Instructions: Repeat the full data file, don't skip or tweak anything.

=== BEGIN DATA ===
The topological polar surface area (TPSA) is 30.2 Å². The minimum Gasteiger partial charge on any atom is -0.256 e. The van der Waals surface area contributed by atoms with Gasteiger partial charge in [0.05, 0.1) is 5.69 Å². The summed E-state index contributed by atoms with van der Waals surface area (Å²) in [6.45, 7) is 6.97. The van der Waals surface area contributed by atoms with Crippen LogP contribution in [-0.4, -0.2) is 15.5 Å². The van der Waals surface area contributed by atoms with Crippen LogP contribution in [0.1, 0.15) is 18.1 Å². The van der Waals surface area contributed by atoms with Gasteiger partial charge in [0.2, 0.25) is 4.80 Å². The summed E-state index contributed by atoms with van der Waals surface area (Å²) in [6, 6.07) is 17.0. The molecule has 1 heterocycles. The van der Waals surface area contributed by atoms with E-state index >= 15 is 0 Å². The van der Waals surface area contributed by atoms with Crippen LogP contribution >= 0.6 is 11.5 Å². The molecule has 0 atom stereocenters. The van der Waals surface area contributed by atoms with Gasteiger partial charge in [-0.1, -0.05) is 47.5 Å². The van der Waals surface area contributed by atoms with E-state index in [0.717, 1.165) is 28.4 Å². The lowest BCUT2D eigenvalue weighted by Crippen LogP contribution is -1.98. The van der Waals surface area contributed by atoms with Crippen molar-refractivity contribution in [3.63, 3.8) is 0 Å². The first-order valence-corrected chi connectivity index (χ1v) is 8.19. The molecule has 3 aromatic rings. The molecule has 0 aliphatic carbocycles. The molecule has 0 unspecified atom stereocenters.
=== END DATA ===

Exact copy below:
The topological polar surface area (TPSA) is 30.2 Å². The minimum Gasteiger partial charge on any atom is -0.256 e. The van der Waals surface area contributed by atoms with Gasteiger partial charge in [0.05, 0.1) is 5.69 Å². The summed E-state index contributed by atoms with van der Waals surface area (Å²) in [6.45, 7) is 6.97. The van der Waals surface area contributed by atoms with Crippen LogP contribution in [-0.4, -0.2) is 15.5 Å². The van der Waals surface area contributed by atoms with Crippen LogP contribution in [0.1, 0.15) is 18.1 Å². The van der Waals surface area contributed by atoms with Gasteiger partial charge in [0.2, 0.25) is 4.80 Å². The summed E-state index contributed by atoms with van der Waals surface area (Å²) in [6, 6.07) is 17.0. The molecule has 1 heterocycles. The van der Waals surface area contributed by atoms with E-state index >= 15 is 0 Å². The van der Waals surface area contributed by atoms with Crippen LogP contribution >= 0.6 is 11.5 Å². The molecule has 0 atom stereocenters. The van der Waals surface area contributed by atoms with Gasteiger partial charge in [-0.1, -0.05) is 47.5 Å². The van der Waals surface area contributed by atoms with E-state index in [0.717, 1.165) is 28.4 Å². The lowest BCUT2D eigenvalue weighted by Crippen LogP contribution is -1.98. The van der Waals surface area contributed by atoms with Crippen molar-refractivity contribution in [3.63, 3.8) is 0 Å². The first-order valence-corrected chi connectivity index (χ1v) is 8.19. The molecule has 3 aromatic rings. The molecule has 0 aliphatic carbocycles. The molecule has 0 unspecified atom stereocenters.